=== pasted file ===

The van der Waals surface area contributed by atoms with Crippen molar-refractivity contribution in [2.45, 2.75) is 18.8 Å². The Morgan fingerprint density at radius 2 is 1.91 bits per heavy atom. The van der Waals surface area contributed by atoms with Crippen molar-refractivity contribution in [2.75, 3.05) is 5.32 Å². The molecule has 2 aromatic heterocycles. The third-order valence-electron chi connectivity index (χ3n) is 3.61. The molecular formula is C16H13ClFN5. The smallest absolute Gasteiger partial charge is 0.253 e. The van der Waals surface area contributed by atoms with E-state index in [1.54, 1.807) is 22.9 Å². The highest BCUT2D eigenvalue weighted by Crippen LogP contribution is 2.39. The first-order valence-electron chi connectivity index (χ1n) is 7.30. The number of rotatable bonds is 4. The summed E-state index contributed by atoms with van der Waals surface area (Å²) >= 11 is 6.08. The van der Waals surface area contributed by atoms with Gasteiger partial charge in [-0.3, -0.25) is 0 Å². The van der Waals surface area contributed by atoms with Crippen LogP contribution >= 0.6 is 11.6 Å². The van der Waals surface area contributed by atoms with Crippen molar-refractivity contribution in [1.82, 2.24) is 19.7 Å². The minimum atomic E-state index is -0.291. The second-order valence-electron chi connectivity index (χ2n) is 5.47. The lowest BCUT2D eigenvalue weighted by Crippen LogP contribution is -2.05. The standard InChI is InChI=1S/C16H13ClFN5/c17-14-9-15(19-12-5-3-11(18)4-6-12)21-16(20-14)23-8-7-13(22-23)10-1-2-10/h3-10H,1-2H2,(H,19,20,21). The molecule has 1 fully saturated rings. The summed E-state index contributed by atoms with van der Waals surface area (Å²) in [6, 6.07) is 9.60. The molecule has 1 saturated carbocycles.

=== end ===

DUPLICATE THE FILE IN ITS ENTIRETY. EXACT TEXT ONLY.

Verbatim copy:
The van der Waals surface area contributed by atoms with Crippen molar-refractivity contribution in [2.45, 2.75) is 18.8 Å². The Morgan fingerprint density at radius 2 is 1.91 bits per heavy atom. The van der Waals surface area contributed by atoms with Crippen molar-refractivity contribution in [2.75, 3.05) is 5.32 Å². The molecule has 2 aromatic heterocycles. The third-order valence-electron chi connectivity index (χ3n) is 3.61. The molecular formula is C16H13ClFN5. The smallest absolute Gasteiger partial charge is 0.253 e. The van der Waals surface area contributed by atoms with E-state index in [1.54, 1.807) is 22.9 Å². The highest BCUT2D eigenvalue weighted by Crippen LogP contribution is 2.39. The first-order valence-electron chi connectivity index (χ1n) is 7.30. The number of rotatable bonds is 4. The summed E-state index contributed by atoms with van der Waals surface area (Å²) >= 11 is 6.08. The van der Waals surface area contributed by atoms with Gasteiger partial charge in [-0.3, -0.25) is 0 Å². The van der Waals surface area contributed by atoms with Crippen LogP contribution >= 0.6 is 11.6 Å². The van der Waals surface area contributed by atoms with Crippen molar-refractivity contribution in [1.82, 2.24) is 19.7 Å². The minimum atomic E-state index is -0.291. The second-order valence-electron chi connectivity index (χ2n) is 5.47. The lowest BCUT2D eigenvalue weighted by Crippen LogP contribution is -2.05. The standard InChI is InChI=1S/C16H13ClFN5/c17-14-9-15(19-12-5-3-11(18)4-6-12)21-16(20-14)23-8-7-13(22-23)10-1-2-10/h3-10H,1-2H2,(H,19,20,21). The molecule has 1 fully saturated rings. The summed E-state index contributed by atoms with van der Waals surface area (Å²) in [6, 6.07) is 9.60. The molecule has 1 saturated carbocycles.